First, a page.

Fragile Alliances to the Fore in Duterte-Era Philippines

Rodrigo Duterte speaks to the media shortly after voting in the presidential election. Davao City, Philippines, May 9, 2016. (Bullit Marquez/AP Photo)

Though yet to be officially declared, former Davao City Mayor Rodrigo Duterte is set to be the next president of the Philippines. The unprecedented 84% voter turnout in the May 9th polls suggests a strong popular mandate for the new leader. Duterte has signaled he will capitalize on this through major revisions of the country’s 1987 Constitution, specifically a transition into a parliamentary-federalist form of government. Among other things, this would aim to bring lasting peace to Mindanao. Duterte will be the first leader from this southern region, which has long witnessed considerable political, ethnic, religious, and other tensions with the rest of the country.

Duterte, who will replace President Benigno Aquino III after his six years in office, has proposed constitutional changes that would allow far-reaching economic reforms such as allowing increased foreign ownership of business. A reinvigorated economy, coupled with the devolution of political power in a new federal republic, has been promoted as an opportunity to achieve lasting peace in Mindanao.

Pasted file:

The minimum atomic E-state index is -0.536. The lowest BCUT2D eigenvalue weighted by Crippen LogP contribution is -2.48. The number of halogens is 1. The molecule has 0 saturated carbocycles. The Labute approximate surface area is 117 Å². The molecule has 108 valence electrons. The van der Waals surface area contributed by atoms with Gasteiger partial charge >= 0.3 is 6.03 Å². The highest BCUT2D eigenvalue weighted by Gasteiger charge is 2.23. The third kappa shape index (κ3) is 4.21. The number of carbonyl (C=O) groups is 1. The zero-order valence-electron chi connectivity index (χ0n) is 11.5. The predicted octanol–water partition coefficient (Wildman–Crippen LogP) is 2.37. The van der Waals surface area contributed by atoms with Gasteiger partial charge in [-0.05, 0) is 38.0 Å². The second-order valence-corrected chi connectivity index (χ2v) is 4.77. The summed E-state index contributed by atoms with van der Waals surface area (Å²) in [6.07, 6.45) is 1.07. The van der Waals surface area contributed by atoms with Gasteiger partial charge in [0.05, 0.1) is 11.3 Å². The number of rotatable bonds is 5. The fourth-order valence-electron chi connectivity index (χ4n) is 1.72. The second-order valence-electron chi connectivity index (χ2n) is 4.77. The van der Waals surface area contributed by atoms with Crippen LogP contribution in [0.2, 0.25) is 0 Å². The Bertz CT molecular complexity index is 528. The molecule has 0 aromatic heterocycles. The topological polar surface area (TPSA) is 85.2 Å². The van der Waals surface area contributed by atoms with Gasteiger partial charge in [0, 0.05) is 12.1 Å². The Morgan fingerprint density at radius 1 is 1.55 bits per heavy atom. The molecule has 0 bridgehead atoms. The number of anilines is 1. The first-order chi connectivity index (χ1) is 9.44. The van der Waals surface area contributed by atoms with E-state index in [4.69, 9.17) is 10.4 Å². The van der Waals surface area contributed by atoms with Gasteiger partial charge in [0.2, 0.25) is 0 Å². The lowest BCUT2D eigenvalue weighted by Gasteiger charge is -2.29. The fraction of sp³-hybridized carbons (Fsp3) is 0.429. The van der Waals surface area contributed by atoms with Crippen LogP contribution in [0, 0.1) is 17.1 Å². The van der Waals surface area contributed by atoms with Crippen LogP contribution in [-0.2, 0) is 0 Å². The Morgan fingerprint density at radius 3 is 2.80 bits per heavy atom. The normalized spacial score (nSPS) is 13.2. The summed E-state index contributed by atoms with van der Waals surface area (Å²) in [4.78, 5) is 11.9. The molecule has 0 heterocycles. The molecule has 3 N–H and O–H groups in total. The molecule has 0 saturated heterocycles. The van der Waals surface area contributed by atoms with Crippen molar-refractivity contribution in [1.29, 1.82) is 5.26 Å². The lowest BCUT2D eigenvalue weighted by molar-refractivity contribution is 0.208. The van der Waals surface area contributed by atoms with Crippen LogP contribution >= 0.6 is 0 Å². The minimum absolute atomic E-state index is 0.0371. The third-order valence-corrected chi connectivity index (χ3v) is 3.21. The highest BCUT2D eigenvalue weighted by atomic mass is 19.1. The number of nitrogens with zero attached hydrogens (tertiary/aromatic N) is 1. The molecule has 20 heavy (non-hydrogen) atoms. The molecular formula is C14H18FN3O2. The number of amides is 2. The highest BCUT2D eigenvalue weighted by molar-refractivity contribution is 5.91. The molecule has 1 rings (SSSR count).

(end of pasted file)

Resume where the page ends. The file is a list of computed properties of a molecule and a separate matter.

It is unclear, however, whether Duterte has the ability to maintain the fragile network of alliances that have led to his electoral success. His strongman reputation, earned through two decades in power in Davao City, has led to a curious coalition of supporters, including even the leaders of insurgent groups waging war against the Manila-based central government. Co-opting the leadership of armed groups will be key for peace in the near-term, but it would be a controversial initiative as far as many in the Philippines are concerned.